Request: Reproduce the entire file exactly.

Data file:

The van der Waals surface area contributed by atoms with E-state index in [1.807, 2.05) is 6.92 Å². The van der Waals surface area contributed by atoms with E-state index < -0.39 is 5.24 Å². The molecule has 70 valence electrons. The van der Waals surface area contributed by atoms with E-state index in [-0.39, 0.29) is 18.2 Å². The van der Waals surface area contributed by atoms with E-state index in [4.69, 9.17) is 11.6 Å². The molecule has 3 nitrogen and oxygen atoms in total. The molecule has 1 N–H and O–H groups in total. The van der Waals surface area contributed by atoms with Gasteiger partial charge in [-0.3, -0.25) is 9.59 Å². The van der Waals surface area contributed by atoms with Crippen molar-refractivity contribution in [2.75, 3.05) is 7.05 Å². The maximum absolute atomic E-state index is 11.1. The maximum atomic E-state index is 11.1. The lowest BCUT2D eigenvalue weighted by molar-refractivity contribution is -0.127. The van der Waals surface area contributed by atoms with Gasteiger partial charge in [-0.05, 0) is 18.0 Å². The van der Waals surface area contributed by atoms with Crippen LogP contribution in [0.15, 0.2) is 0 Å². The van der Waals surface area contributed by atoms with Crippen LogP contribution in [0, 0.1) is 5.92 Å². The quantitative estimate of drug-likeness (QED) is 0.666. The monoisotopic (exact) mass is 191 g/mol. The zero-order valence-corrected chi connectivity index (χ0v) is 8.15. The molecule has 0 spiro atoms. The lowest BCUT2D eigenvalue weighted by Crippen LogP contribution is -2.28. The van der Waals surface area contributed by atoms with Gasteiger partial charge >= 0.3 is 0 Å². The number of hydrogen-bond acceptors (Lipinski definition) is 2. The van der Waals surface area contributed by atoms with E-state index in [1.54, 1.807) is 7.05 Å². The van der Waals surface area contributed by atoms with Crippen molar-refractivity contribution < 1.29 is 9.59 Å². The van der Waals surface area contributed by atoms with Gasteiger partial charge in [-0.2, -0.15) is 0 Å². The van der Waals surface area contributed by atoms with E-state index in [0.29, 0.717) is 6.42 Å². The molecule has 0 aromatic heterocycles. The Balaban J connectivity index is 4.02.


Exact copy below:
The van der Waals surface area contributed by atoms with E-state index in [1.807, 2.05) is 6.92 Å². The van der Waals surface area contributed by atoms with E-state index < -0.39 is 5.24 Å². The molecule has 70 valence electrons. The van der Waals surface area contributed by atoms with E-state index in [-0.39, 0.29) is 18.2 Å². The van der Waals surface area contributed by atoms with E-state index in [4.69, 9.17) is 11.6 Å². The molecule has 3 nitrogen and oxygen atoms in total. The molecule has 1 N–H and O–H groups in total. The van der Waals surface area contributed by atoms with Gasteiger partial charge in [-0.3, -0.25) is 9.59 Å². The van der Waals surface area contributed by atoms with Crippen molar-refractivity contribution in [2.75, 3.05) is 7.05 Å². The maximum absolute atomic E-state index is 11.1. The maximum atomic E-state index is 11.1. The lowest BCUT2D eigenvalue weighted by molar-refractivity contribution is -0.127. The van der Waals surface area contributed by atoms with Gasteiger partial charge in [-0.05, 0) is 18.0 Å². The van der Waals surface area contributed by atoms with Crippen LogP contribution in [0.15, 0.2) is 0 Å². The van der Waals surface area contributed by atoms with Crippen LogP contribution in [0, 0.1) is 5.92 Å². The quantitative estimate of drug-likeness (QED) is 0.666. The monoisotopic (exact) mass is 191 g/mol. The zero-order valence-corrected chi connectivity index (χ0v) is 8.15. The molecule has 0 spiro atoms. The lowest BCUT2D eigenvalue weighted by Crippen LogP contribution is -2.28. The van der Waals surface area contributed by atoms with Gasteiger partial charge >= 0.3 is 0 Å². The number of hydrogen-bond acceptors (Lipinski definition) is 2. The van der Waals surface area contributed by atoms with E-state index in [1.54, 1.807) is 7.05 Å². The van der Waals surface area contributed by atoms with Crippen molar-refractivity contribution < 1.29 is 9.59 Å². The van der Waals surface area contributed by atoms with Gasteiger partial charge in [-0.2, -0.15) is 0 Å². The van der Waals surface area contributed by atoms with E-state index in [0.29, 0.717) is 6.42 Å². The molecule has 0 aromatic heterocycles. The Balaban J connectivity index is 4.02.